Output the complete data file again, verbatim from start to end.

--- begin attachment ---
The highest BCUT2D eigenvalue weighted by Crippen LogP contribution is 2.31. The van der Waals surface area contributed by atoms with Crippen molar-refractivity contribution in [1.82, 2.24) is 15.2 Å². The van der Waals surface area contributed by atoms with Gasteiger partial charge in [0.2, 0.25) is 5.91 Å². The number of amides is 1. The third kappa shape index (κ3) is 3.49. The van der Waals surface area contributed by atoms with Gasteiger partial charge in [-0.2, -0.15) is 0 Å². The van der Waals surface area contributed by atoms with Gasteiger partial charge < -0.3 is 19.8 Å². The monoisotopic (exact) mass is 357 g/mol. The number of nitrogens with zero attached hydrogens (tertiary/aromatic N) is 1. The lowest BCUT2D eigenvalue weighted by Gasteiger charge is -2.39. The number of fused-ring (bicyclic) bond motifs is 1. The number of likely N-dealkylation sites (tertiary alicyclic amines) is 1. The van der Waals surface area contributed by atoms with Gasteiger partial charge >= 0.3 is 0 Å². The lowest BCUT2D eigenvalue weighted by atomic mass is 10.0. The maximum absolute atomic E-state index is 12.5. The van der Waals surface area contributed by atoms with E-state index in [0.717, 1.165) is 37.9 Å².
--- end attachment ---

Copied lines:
The highest BCUT2D eigenvalue weighted by Crippen LogP contribution is 2.31. The van der Waals surface area contributed by atoms with Crippen molar-refractivity contribution in [1.82, 2.24) is 15.2 Å². The van der Waals surface area contributed by atoms with Gasteiger partial charge in [0.2, 0.25) is 5.91 Å². The number of amides is 1. The third kappa shape index (κ3) is 3.49. The van der Waals surface area contributed by atoms with Gasteiger partial charge in [-0.2, -0.15) is 0 Å². The van der Waals surface area contributed by atoms with Gasteiger partial charge < -0.3 is 19.8 Å². The monoisotopic (exact) mass is 357 g/mol. The number of nitrogens with zero attached hydrogens (tertiary/aromatic N) is 1. The lowest BCUT2D eigenvalue weighted by Gasteiger charge is -2.39. The number of fused-ring (bicyclic) bond motifs is 1. The number of likely N-dealkylation sites (tertiary alicyclic amines) is 1. The van der Waals surface area contributed by atoms with Gasteiger partial charge >= 0.3 is 0 Å². The lowest BCUT2D eigenvalue weighted by atomic mass is 10.0. The maximum absolute atomic E-state index is 12.5. The van der Waals surface area contributed by atoms with E-state index in [0.717, 1.165) is 37.9 Å².